The CBO score on the Wealthcare Act has Republican senators pretending to care. (More)

“Few low-income people would purchase any plan”

Republicans’ plan is to shove the working poor off Medicaid and into the individual insurance market. Indeed that’s Avik Roy’s favorite part of the Wealthcare Act. But it won’t work, the CBO concluded, because the small premium subsidies for plans with huge deductibles would make insurance a sucker’s bet:

Under this legislation, starting in 2020, the premium for a silver plan would typically be a relatively high percentage of income for low-income people. The deductible for a plan with an actuarial value of 58 percent would be a significantly higher percentage of income – also making such a plan unattractive, but for a different reason. As a result, despite being eligible for premium tax credits, few low-income people would purchase any plan, CBO and JCT estimate.

Vox’s Ezra Klein explains:

A bit of background is helpful. A “silver plan” is an insurance plan that covers 70 percent of a person’s expected health care costs. Obamacare’s subsidies were designed to make silver plans affordable and to limit out-of-pocket costs. The BCRA cuts Obamacare’s subsidies and designs its own subsidies around plans that cover 58 percent of expected health care costs. Those plans, the CBO estimates, will come with deductibles of around $6,000 – which means they would bankrupt many poor people before they ever got through the deductible.

On page 27 of the report, CBO offers an illustrative example. Imagine, they say, a person who makes 75 percent of the poverty line and is currently on Medicaid. The deductible would be more than half their annual income. They would be paying for health insurance that they would destroy them financially if they tried to use it.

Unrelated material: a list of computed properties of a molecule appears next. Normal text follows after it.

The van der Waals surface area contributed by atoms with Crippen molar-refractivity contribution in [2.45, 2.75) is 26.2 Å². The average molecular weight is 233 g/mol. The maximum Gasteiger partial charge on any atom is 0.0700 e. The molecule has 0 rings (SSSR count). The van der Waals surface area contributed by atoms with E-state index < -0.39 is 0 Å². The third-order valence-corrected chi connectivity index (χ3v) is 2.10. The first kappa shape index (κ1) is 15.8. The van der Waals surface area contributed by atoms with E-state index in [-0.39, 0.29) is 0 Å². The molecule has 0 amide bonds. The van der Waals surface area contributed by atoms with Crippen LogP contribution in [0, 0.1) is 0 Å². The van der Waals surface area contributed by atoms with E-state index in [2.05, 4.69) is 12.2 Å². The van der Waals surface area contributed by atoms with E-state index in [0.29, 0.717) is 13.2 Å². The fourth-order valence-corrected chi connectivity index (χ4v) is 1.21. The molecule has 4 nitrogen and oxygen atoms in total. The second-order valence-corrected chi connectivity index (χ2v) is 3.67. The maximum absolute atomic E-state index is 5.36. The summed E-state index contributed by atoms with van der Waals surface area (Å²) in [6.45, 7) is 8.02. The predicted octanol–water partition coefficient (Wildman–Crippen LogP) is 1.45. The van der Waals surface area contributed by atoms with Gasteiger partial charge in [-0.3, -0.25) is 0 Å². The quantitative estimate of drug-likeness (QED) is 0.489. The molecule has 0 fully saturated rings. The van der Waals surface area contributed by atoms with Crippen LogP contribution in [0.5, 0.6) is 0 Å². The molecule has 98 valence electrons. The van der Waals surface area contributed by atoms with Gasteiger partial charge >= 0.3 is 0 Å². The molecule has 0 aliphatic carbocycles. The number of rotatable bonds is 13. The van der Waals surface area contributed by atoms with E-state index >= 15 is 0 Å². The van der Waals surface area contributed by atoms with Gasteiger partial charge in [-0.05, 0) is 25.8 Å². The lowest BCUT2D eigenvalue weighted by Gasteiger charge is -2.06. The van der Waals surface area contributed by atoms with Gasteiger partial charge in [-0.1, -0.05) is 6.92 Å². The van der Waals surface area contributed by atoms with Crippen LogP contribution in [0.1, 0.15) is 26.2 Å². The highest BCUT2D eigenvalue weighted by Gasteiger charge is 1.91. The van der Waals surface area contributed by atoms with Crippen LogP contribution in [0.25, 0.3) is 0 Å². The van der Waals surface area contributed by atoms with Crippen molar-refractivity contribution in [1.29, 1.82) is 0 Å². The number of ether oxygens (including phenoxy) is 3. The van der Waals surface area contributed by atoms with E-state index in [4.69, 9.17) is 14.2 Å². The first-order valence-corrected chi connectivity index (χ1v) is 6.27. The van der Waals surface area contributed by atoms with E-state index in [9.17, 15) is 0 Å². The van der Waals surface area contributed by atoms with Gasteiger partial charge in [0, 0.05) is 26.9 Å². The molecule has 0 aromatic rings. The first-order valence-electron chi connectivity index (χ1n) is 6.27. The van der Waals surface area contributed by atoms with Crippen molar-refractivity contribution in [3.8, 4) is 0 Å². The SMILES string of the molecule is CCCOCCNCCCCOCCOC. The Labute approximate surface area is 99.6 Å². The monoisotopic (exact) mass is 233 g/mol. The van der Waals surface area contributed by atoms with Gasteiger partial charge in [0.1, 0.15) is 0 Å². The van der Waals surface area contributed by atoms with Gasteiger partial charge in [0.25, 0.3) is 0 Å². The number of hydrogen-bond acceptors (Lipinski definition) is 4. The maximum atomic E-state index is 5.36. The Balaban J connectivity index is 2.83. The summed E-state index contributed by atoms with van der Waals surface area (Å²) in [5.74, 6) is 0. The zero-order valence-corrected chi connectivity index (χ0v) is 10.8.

So here is what the CBO is saying: The BCRA’s subsidies are too small to make the silver plans affordable for low-income people, and the plans it is trying to make affordable – the ones that cover 58 percent of expected costs – carry such high deductibles that low-income Americans won’t buy them because they won’t be able to afford to use them.

Vox’s Sarah Kliff has the premium breakdown. For a typical individual earning $26,500 per year – about $13.50 per hour – annual premiums-after-subsidies would rise from $900 to $1300 for a 21-year-old, from $700 to $1600 for a 40-year-old, and from $0 to $2000 for a 64-year-old. Those figures for a benchmark plan that covers only 58% of medical costs, typically with an annual deductible of $6000.

Why on earth would a 21-year-old spend over $100/month (or a 40-year-old spend $125/month) for health insurance that he/she couldn’t use without going bankrupt? That equation gets even worse in a state that gets a waiver for “essential conditions,” as those include coverage for preventive care – annual physicals, flu shots, birth control – with no out-of-pocket cost. If your state eliminates those “essential conditions,” they remove the only reason to buy the junk insurance Republicans are pegging as the “benchmark.”

That’s why the CBO estimate that few low-income people would buy insurance. They would be wasting their money.

“You’re not gonna get 49. You’re either gonna get 50 or probably 35”

The net result is that the percentage of uninsured Americans would return to pre-Obamacare days … which is exactly what Sen. Ron Johnson (R-WI) wants: